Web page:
This post is made in partnership with JOANN, all opinions are my own.
Have you ever been super intimidated to try something, but once you did it, you just felt plain silly because it was so easy? That’s exactly how I feel about inserting eyelets. I used to think it was going to be some big production, but once I learned how to insert an eyelet, I realized it takes less than a couple of seconds. Anyone can do it! And the best part is that they are a fun and quick way to update older pieces, or add some detail to a newer piece–like I’m doing today. I’ve been wanting to make this dress from McCall’s M7537 FOREVER! So creating this tutorial seemed like the perfect excuse to finally do it. I got everything I needed at JOANN, including the eyelets and tools. Well, except for the hammer–that I already had that on hand.
Items needed to Insert an Eyelet:
Dritz Eyelet Set (I like this one because it comes with the setter and anvil, so you don’t need anything else.)
Scissors of choice ( I like these because they give you tons of control.)
Items for Dress from McCall’s 7537:
*See pattern for the amounts you need as based on your size*
Cording (to lace through the eyelet)
Grosgrain ribbon or other trim
Now let’s get to it! Some things are just better shown than explained in words. So I created this super short video to show you exactly how to insert an eyelet. I promise, it’s so easy. Be careful though, you might find yourself constantly looking for new projects you can add eyelets too.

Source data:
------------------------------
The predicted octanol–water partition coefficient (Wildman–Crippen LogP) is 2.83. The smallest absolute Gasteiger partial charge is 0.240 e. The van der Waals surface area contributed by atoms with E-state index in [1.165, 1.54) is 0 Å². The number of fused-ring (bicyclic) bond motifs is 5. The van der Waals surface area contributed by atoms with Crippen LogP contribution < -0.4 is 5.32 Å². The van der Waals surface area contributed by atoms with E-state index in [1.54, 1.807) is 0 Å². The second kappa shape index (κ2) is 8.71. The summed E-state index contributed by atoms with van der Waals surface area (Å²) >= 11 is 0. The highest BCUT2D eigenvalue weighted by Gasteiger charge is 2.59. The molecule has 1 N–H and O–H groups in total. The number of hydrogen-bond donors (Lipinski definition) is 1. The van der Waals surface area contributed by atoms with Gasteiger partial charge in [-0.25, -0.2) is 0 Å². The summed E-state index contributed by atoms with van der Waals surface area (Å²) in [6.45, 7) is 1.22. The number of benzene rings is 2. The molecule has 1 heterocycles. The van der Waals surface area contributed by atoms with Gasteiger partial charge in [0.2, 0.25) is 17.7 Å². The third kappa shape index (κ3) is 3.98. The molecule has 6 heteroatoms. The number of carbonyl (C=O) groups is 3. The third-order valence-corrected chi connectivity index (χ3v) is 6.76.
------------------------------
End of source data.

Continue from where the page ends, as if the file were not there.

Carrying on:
I was a little nervous about messing up while filming, so I hammered it way more than necessary. You probably only need about 2-5 good, solid hits. The most important thing is just making sure that the surface facing your skin is completely smooth. If it’s rough or scratchy, you need to do it again.
As far as the pattern, M7537 goes, I felt this was a bit of a challenging pattern. The neckline had to be cut twice from the fabric, and once with interfacing. Piecing it together was really difficult for me. I found myself reading and rereading the pattern several times just to understand what I needed to do. I’m still an amateur seamstress, so I imagine this pattern would be a different story for someone who has more technical talents. Other than the neckline and the eyelets, everything else was pretty straightforward, so if you’re looking for a bit of a challenge, this might be a great fit for you.
My favorite thing about it is the classy feel with a slight 70’s vibe. My mom said she used to have a dress just like this one. I wish she would have saved it for me! It is so funny how things can go in and out of fashion over and over again